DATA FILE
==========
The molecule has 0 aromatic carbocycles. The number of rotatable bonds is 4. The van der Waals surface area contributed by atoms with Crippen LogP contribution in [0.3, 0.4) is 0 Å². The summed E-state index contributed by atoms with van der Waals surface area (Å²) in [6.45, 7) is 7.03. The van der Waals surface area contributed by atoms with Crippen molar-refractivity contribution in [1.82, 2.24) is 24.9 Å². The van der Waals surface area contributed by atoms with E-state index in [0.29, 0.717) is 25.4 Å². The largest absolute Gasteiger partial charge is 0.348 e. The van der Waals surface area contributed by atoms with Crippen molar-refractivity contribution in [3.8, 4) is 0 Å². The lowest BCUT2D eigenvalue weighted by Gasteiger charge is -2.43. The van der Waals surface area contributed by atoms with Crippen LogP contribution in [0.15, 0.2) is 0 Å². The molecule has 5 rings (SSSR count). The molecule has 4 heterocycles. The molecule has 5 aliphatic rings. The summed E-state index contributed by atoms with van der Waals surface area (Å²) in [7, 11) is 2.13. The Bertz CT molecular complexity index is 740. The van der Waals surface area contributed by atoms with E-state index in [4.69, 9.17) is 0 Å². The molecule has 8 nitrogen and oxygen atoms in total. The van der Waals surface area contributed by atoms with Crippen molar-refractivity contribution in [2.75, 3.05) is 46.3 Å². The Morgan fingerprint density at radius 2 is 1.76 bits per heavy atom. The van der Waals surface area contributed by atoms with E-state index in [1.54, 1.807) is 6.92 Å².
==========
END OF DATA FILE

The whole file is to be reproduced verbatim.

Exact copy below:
The molecule has 0 aromatic carbocycles. The number of rotatable bonds is 4. The van der Waals surface area contributed by atoms with Crippen LogP contribution in [0.3, 0.4) is 0 Å². The summed E-state index contributed by atoms with van der Waals surface area (Å²) in [6.45, 7) is 7.03. The van der Waals surface area contributed by atoms with Crippen molar-refractivity contribution in [1.82, 2.24) is 24.9 Å². The van der Waals surface area contributed by atoms with E-state index in [0.29, 0.717) is 25.4 Å². The largest absolute Gasteiger partial charge is 0.348 e. The van der Waals surface area contributed by atoms with Crippen molar-refractivity contribution in [3.8, 4) is 0 Å². The lowest BCUT2D eigenvalue weighted by Gasteiger charge is -2.43. The van der Waals surface area contributed by atoms with Crippen LogP contribution in [0.15, 0.2) is 0 Å². The molecule has 5 rings (SSSR count). The molecule has 4 heterocycles. The molecule has 5 aliphatic rings. The summed E-state index contributed by atoms with van der Waals surface area (Å²) in [7, 11) is 2.13. The Bertz CT molecular complexity index is 740. The van der Waals surface area contributed by atoms with E-state index in [4.69, 9.17) is 0 Å². The molecule has 8 nitrogen and oxygen atoms in total. The van der Waals surface area contributed by atoms with Crippen molar-refractivity contribution in [2.75, 3.05) is 46.3 Å². The Morgan fingerprint density at radius 2 is 1.76 bits per heavy atom. The van der Waals surface area contributed by atoms with E-state index in [1.54, 1.807) is 6.92 Å².